CHARLESTON, WV (WOAY) — West Virginia Attorney General Patrick Morrisey joined a 21-state coalition in supporting the fundamental right of its citizens to keep and bear arms.
The coalition urges the U.S. Supreme Court to clarify that state laws cannot prevent a law-abiding citizen from carrying a firearm outside of his or her home. The coalition’s recent brief argues the passage of such a law violates the Second Amendment.
“We must protect the right to self-defense both inside and outside of one’s home,” Attorney General Morrisey said. “The Second Amendment does not discriminate between the two. We urge the court to stand firm in protecting the right to bear arms as a fundamental right and one that extends beyond the home.”
The case challenges a Maryland law that sharply limits the right of typical, law-abiding citizens to carry a handgun outside of the home.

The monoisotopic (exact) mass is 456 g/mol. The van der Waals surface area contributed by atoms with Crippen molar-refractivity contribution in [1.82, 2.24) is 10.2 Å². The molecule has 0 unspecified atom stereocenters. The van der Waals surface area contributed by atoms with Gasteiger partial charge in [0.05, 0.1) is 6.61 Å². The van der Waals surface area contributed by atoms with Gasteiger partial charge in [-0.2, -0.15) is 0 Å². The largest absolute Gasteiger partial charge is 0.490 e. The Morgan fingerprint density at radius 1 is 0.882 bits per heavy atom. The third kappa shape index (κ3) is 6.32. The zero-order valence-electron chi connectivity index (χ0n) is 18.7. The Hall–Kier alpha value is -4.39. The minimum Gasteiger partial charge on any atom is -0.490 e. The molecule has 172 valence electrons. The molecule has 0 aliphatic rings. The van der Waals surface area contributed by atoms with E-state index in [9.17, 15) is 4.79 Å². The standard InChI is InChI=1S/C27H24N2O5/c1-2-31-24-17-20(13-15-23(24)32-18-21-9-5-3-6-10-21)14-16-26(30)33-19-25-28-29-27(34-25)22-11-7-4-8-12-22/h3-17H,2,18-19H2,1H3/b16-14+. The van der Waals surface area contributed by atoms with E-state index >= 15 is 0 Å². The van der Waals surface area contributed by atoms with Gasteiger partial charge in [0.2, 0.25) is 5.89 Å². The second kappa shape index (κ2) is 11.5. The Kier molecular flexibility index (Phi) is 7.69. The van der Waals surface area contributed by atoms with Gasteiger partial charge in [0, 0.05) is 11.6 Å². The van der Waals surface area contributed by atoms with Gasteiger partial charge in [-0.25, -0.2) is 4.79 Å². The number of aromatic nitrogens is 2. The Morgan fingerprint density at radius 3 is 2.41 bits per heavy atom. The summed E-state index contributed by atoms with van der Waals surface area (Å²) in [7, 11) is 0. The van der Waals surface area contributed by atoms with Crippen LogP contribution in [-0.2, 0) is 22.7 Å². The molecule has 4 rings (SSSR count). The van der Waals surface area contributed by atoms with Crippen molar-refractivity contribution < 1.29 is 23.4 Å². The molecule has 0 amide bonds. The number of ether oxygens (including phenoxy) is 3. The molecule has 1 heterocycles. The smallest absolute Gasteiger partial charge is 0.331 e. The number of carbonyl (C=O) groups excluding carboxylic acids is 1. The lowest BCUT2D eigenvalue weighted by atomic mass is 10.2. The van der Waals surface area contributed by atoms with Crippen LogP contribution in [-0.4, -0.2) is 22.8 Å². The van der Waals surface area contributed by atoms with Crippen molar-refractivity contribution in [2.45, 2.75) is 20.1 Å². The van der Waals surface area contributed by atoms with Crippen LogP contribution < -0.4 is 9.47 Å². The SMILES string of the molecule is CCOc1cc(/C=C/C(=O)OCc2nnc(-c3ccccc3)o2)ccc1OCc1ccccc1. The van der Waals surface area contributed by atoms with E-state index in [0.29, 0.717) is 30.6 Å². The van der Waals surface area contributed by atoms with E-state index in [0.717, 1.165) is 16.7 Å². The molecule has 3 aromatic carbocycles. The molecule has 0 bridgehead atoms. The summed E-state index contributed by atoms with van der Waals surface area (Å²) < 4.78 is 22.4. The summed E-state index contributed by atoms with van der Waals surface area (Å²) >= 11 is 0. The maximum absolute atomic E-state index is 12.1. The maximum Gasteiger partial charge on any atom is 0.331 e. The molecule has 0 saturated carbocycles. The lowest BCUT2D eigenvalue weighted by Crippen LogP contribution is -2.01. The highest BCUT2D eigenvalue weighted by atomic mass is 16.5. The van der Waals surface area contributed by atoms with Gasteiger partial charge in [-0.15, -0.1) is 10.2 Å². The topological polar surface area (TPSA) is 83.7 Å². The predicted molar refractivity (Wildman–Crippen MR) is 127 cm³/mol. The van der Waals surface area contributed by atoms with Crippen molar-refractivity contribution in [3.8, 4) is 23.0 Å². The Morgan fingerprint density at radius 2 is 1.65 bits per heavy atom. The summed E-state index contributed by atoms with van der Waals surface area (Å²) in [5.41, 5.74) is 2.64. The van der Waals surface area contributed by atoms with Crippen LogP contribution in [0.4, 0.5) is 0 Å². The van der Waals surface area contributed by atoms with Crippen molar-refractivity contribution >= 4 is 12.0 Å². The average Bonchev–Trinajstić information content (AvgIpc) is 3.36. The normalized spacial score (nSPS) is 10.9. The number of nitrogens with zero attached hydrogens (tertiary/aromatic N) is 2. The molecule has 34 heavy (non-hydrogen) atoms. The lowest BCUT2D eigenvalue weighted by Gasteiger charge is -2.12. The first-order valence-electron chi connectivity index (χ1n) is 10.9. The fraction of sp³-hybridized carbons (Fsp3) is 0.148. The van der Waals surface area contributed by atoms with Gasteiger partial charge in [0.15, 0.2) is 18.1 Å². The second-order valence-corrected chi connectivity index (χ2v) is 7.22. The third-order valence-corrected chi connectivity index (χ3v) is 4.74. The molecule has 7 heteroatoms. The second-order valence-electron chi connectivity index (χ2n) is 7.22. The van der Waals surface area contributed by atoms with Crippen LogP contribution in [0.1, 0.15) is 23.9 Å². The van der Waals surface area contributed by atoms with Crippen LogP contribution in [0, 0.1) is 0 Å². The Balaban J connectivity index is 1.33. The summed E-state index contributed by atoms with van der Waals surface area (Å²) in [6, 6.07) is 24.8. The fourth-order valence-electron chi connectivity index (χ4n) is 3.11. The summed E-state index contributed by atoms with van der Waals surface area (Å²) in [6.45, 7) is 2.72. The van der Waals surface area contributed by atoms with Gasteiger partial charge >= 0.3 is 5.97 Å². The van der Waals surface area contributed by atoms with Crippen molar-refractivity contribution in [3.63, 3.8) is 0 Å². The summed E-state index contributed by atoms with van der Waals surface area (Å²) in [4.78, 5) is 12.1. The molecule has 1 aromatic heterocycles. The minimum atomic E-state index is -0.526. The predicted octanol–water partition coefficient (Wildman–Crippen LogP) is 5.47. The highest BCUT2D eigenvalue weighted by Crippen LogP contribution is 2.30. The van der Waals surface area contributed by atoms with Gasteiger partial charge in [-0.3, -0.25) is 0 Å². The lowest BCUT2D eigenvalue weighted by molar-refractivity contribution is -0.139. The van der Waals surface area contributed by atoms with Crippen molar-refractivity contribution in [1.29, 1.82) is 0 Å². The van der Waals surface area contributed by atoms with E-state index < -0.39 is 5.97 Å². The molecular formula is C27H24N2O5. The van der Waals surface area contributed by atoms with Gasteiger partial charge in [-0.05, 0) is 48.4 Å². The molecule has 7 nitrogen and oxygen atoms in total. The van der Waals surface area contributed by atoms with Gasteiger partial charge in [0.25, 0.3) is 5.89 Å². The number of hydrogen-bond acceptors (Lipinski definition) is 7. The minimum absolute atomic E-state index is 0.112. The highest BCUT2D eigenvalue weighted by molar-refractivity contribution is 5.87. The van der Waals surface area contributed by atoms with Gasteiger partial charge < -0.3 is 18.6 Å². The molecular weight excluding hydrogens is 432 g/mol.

The Attorney General and his counterparts argue Maryland’s law reduces that fundamental right to a privilege – one the state grants only to the rare citizen who can demonstrate to a bureaucrat’s satisfaction that he or she is in dire-enough straits to warrant carrying a handgun.
The coalition contends its states have the same interest in public safety, but are able to protect their citizens without extinguishing constitutional rights.
The friend of the court brief argues that by agreeing to hear oral arguments in the case, the Supreme Court can provide much-needed guidance to lower courts, where a pronounced split in philosophy exists regarding application of the Second Amendment.
West Virginia joined the Alabama-led brief with Alaska, Arizona, Arkansas, Georgia, Idaho, Indiana, Kansas, Louisiana, Mississippi, Missouri, Montana, Nebraska, North Dakota, Ohio, Oklahoma, South Carolina, South Dakota, Texas and Utah.
Read a copy of the brief at http://bit.ly/35CdZTs.